To originally address this problem, the legislature adopted the Trial Court Delay Reduction Act in an effort to manage the pace of litigation.  Normally most cases fall within these standards, absent class action, complex litigation or other cases exempt from time standards.  The goal is to have 75% of cases resolved within twelve months, 85% of cases resolved in eighteen months, and 100% of cases resolved after two years of filing.  Although the courts, lawyers and clients try their best to keep cases moving along, in reality ordinary cases may take much longer.  Further, with less funding for the court system and criminal case priority, civil litigants often find themselves preparing for trial in two or three occasions waiting for a courtroom.  This is quite frustrating for clients because there is substantial time, money and emotions involved in any litigation.  Nevertheless, until there is additional funding for the court system these timelines will remain in place for awhile.

We advise our clients of these time expectations upfront to prepare them for the next two to three years of their lives and find this provides guidance and manages client expectations.

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Workers’ Comp Rate Increases… Haven’t We Been Here Before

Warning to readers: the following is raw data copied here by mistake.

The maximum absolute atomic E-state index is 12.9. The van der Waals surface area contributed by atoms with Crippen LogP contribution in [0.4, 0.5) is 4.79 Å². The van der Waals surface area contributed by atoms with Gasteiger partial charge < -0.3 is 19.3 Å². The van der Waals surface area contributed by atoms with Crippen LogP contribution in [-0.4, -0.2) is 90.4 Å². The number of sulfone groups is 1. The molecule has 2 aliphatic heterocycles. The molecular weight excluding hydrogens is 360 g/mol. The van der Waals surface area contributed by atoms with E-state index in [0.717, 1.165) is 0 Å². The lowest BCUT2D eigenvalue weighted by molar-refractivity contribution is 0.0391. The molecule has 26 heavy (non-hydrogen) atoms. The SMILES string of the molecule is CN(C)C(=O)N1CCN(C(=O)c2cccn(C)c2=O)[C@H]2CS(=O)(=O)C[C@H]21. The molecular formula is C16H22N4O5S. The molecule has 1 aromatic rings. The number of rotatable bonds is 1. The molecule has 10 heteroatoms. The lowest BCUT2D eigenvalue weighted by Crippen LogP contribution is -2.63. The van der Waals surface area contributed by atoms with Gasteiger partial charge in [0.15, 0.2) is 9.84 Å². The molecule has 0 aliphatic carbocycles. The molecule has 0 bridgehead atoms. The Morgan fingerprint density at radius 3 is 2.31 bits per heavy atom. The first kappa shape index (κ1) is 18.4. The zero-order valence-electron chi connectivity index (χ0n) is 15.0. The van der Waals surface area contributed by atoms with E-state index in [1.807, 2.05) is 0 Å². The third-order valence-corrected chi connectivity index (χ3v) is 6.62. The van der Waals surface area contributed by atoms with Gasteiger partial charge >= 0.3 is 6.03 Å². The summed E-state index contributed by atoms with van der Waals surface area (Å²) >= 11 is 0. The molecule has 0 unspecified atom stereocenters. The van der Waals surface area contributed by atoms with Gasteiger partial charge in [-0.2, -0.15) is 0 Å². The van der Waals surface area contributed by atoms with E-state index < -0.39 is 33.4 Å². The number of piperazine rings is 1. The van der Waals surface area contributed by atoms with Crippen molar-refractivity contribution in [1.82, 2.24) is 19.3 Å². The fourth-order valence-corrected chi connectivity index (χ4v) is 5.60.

The Sac Biz Journal has bad news for employers… workers’ compensation insurance rates could be going up.  Apparently, the Workers’ Compensation Insurance Ratings Bureau recommended a 40% increase in workers’ comp insurance.  Now the 40% rate increase is not necessarily going to become effective as it is merely advisory recommendation only.  Nevertheless, we could see an increase in rates as medical care costs are going up.

Hearing about workers’ compensation increases ultimately reminds me of the early 2000’s when we had a workers’ comp crises.  Hopefully, we will not have another workers’ comp meltdown.

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Contractors: Get Your Money Directly From The Owner Or Lender With A Stop Notice

Almost all California contractors are aware of the availability of the California mechanic’s lien law, and how they can use these important procedures to obtain payment from a problem project.  However, many contractors are not aware of a similarly powerful procedure:  the stop notice.   This article will give a basic primer on how stop notices are different than mechanic’s liens, and how a contractor can use them to get the money they are entitled to.

The basic difference between a mechanic’s lien and a stop notice is as follows: A mechanic’s lien is a lien on property, whereas a stop notice is a lien on funds.   A contractor can use one, or the other, or both.  However, be aware that on public works, the only remedy may be a stop notice.  The stop notice puts a lender, owner, or anyone else holding construction funds on notice that there is money due and owing to the claimant.